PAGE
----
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Publisher's Summary

Meet the ladies of Portman's Creamery. Led by Irene and Chrissie Garcia-Galvan, this team of detectives solves the cases that others cannot. Join Pippa, Becca, Mary Beth, Stacey, and Winky on their latest quest, taking them into the medical field.
When a well-known and loved doctor is found shot inside his own office, the women of Portman's Creamery are called in. No sign of struggle, no sign of a break in. It is as if the killer walked in, committed the crime, and walked right out. No clues are found at the site. Upon investigating, they realize the doctor isn't the only who has been killed in such a manner. It has been going on for a while. There is a big secret that he's been keeping and the ladies have to hurry before the killer strikes again.
©2016 Cithara Susan Patra (P)2016 Cithara Susan Patra
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Customer Reviews

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By Tammi P. on 04-11-17

good but predictable

I was voluntarily provided this free review copy audiobook by the author, narrator, or publisher. This book was good, but somewhat predictable as far as who the killer was. I figured it out about halfway through. Sometimes I also felt that the plot could have been a little more complex. The narrator did a good job on the different character's and was easy to listen too.

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By Suzan on 03-29-17

How did this by editing

The first few chapters are just horrible. Many of the sentences are repeated. I found this so annoying I almost stopped listening. But I did listen to the end. Ruby Rivers does a okay job with the narration. I found the story not very interesting and maybe all this is because of my annoyance at the beginning. But this book was just not worth my time. I received this book with the understanding that I would leave an honest review.

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Customer Reviews

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By Norma Miles on 02-14-17

"No one wanted to be reminded."

Any additional comments?

Think of this book as a do it yourself poor person's Agatha Christie, and if you enjoy reading about a group of ladies thinking that they are a second hand Miss Marple, then this might just be the book for you. sadly, it wasn't my cup of tea (or even scoop of ice cream) for several reasons.But the rights holder had generously gifted me a copy of A Bitter Pill to Swallow so it seemed only fair to listen to the (bitter - sorry, couldn't resist it) end.Firstly, the editting, or rather, the lack of it. In the first chapter alone there were numerous incidents of the narrator stopping mid sentence only for her to repeat that phrase again. Editting glitches happen occasionally and, whilst irritating, are not usually worthy of mention. But this time it was far too frequent not to notice, although, to be fair, later chapters are vastly improved. Then there is the story: a receptionist at a small town medical clinic arrives one morning to find one of the doctors dead, shot in his surgery with no signs of a struggle or evidence of a break in. A clear case of homicide and the police are called in. So far, so good. The detective in charge, however, goes straight to a local ice cream parlour, the Creamery, and essentially recruits the female staff members there to do his job for him, passing on to them the minimal information known about the case at the time and even inviting those not at work at the shop to attend, and participate in, formal police interviews. I don't know how it works in America, but any of our boys in blue in the U.K. who did that would quickly find themselves without a badge and a job. Meanwhile,.the formidable ice cream sleuths dig up information that would have been apparent to the laziest of investigators, including the recent unsolved murders of two other eminent physicians, and that of a nurse, all of whom had been both friends and work colleagues of the doctor just killed. With almost psychic revelation, the female sleuths consider the possibility that the deaths might be connected, to the amazed delight of Inspector Plod.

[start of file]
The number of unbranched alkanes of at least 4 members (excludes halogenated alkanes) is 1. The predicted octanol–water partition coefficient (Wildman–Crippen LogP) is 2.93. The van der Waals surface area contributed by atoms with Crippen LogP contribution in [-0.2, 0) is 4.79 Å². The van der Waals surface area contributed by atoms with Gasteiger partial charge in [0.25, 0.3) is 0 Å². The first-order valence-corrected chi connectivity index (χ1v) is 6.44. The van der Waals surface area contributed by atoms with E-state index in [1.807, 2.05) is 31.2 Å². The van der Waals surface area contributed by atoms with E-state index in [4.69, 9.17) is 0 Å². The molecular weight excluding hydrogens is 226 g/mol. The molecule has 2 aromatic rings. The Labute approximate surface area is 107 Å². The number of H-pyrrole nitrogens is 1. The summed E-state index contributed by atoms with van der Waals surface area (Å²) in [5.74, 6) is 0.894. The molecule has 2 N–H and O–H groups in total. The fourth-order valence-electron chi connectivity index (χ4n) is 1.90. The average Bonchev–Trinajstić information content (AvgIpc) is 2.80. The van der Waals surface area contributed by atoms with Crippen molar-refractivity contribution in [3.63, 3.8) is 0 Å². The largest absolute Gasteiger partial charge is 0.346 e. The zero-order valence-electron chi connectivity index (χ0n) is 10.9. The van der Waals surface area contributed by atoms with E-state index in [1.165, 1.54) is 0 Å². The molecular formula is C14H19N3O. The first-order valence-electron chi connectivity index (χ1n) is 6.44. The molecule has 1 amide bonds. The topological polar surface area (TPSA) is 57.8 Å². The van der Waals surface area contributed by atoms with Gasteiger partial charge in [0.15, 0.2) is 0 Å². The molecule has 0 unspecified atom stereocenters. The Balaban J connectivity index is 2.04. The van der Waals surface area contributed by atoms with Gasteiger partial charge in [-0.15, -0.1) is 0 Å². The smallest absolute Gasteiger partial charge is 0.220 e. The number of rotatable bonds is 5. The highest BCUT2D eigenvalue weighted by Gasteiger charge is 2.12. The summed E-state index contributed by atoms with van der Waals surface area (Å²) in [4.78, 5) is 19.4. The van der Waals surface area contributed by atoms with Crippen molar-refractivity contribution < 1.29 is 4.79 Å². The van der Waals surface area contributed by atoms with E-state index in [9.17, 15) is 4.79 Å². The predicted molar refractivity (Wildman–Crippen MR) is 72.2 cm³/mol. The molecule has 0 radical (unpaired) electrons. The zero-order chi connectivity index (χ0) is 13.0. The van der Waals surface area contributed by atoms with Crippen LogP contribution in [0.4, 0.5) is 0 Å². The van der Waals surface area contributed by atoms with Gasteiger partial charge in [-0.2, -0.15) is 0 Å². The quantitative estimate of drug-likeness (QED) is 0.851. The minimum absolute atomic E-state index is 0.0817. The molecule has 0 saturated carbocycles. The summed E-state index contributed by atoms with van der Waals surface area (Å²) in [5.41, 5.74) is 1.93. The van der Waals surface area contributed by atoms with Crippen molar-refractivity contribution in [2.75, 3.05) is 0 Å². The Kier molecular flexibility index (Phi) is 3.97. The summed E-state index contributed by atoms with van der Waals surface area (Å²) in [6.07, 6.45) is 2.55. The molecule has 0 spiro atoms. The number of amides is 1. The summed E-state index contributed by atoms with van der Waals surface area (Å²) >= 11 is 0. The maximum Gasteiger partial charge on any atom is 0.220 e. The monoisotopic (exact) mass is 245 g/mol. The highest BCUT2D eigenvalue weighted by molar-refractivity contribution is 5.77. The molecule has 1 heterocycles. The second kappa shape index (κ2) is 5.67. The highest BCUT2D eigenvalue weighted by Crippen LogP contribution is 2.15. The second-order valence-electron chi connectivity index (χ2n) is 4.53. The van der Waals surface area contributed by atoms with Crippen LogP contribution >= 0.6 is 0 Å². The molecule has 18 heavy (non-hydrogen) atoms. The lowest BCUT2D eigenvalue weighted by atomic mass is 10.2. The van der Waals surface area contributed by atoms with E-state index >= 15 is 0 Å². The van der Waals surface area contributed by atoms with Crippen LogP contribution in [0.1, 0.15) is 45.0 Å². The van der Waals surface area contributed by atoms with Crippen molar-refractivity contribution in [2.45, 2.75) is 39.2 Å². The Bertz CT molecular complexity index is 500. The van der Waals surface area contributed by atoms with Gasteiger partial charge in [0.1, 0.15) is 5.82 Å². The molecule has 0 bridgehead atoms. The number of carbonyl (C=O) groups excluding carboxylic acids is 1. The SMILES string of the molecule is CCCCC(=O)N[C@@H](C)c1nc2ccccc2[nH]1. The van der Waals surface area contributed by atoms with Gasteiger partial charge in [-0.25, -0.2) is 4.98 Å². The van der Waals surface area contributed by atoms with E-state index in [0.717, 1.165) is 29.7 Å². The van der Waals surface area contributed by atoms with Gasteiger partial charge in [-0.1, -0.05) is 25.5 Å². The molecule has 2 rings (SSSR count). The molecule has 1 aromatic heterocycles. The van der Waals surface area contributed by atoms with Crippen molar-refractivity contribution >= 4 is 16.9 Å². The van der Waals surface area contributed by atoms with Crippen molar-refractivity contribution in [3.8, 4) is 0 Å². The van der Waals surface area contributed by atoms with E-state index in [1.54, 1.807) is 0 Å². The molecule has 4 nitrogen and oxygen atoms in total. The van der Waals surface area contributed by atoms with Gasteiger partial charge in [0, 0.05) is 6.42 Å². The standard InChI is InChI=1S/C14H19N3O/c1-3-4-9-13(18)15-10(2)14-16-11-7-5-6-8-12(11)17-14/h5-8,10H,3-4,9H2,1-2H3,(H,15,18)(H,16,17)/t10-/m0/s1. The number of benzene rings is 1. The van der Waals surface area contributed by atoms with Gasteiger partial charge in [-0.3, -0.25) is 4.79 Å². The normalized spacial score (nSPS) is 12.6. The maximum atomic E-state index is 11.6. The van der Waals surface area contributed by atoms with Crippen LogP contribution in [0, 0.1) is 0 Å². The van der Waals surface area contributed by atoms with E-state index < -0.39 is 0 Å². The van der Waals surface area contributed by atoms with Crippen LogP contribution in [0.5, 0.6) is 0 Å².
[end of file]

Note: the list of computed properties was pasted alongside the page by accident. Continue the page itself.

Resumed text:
And so it continues, a simplistic story despite the constant cries from the women about how complex and difficult a case this had turned out to be, and one which certainly doesn't merit the almost three and a half hours of play time. Much of it is taken up be the repetitious conversations of the Creamery crowd as they discuss their ideas and findings. The narrator does a good job at differentiating between the women but the nasal voice of at least one is very hard to enjoy. Despite Ruby River's lovely tonal voice, her text reading, too, is made to sound depressing by the down turn at the end of most sentences.

This is a light-hearted - no, a silly - story of how to make complex a simple murder mystery. To be honest, I even enjoyed it in a perverse way after I had swallowed my initial indignation. But it is not a book I could recommend to anyone: it gives both the investigation agencies and the intelligence of women a bad name.

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